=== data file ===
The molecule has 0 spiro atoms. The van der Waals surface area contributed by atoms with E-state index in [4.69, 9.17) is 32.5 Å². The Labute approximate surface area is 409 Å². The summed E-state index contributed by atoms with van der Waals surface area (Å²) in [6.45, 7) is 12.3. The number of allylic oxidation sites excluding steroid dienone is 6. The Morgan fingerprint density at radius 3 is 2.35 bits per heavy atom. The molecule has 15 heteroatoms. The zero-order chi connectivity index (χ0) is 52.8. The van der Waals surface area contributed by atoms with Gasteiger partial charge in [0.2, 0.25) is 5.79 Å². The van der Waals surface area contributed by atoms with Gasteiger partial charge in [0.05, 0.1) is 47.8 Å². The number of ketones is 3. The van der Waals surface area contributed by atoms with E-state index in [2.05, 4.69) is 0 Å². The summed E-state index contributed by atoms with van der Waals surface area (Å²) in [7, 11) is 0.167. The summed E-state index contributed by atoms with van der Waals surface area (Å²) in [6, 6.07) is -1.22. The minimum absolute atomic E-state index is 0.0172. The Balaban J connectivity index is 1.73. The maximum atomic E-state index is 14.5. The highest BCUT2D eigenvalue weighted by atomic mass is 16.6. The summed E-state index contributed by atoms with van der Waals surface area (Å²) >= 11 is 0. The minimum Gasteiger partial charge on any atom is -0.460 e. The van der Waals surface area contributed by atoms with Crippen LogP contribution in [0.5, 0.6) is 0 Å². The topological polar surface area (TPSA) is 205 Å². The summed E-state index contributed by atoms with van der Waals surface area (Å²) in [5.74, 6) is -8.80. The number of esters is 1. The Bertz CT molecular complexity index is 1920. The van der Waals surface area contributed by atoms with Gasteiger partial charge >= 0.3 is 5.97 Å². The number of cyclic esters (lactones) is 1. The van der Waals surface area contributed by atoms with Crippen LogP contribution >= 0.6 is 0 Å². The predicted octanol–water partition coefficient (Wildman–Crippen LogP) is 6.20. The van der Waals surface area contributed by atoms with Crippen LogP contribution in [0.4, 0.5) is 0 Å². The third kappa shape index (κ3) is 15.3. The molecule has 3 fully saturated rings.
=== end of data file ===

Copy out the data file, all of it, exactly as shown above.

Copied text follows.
The molecule has 0 spiro atoms. The van der Waals surface area contributed by atoms with E-state index in [4.69, 9.17) is 32.5 Å². The Labute approximate surface area is 409 Å². The summed E-state index contributed by atoms with van der Waals surface area (Å²) in [6.45, 7) is 12.3. The number of allylic oxidation sites excluding steroid dienone is 6. The Morgan fingerprint density at radius 3 is 2.35 bits per heavy atom. The molecule has 15 heteroatoms. The zero-order chi connectivity index (χ0) is 52.8. The van der Waals surface area contributed by atoms with Gasteiger partial charge in [0.2, 0.25) is 5.79 Å². The van der Waals surface area contributed by atoms with Gasteiger partial charge in [0.05, 0.1) is 47.8 Å². The number of ketones is 3. The van der Waals surface area contributed by atoms with E-state index in [2.05, 4.69) is 0 Å². The summed E-state index contributed by atoms with van der Waals surface area (Å²) in [7, 11) is 0.167. The summed E-state index contributed by atoms with van der Waals surface area (Å²) in [6, 6.07) is -1.22. The minimum absolute atomic E-state index is 0.0172. The Balaban J connectivity index is 1.73. The maximum atomic E-state index is 14.5. The highest BCUT2D eigenvalue weighted by atomic mass is 16.6. The summed E-state index contributed by atoms with van der Waals surface area (Å²) >= 11 is 0. The minimum Gasteiger partial charge on any atom is -0.460 e. The van der Waals surface area contributed by atoms with Crippen LogP contribution in [0.5, 0.6) is 0 Å². The topological polar surface area (TPSA) is 205 Å². The summed E-state index contributed by atoms with van der Waals surface area (Å²) in [5.74, 6) is -8.80. The number of esters is 1. The Bertz CT molecular complexity index is 1920. The van der Waals surface area contributed by atoms with Gasteiger partial charge >= 0.3 is 5.97 Å². The number of cyclic esters (lactones) is 1. The van der Waals surface area contributed by atoms with Crippen LogP contribution >= 0.6 is 0 Å². The predicted octanol–water partition coefficient (Wildman–Crippen LogP) is 6.20. The van der Waals surface area contributed by atoms with Crippen LogP contribution in [0.4, 0.5) is 0 Å². The third kappa shape index (κ3) is 15.3. The molecule has 3 fully saturated rings.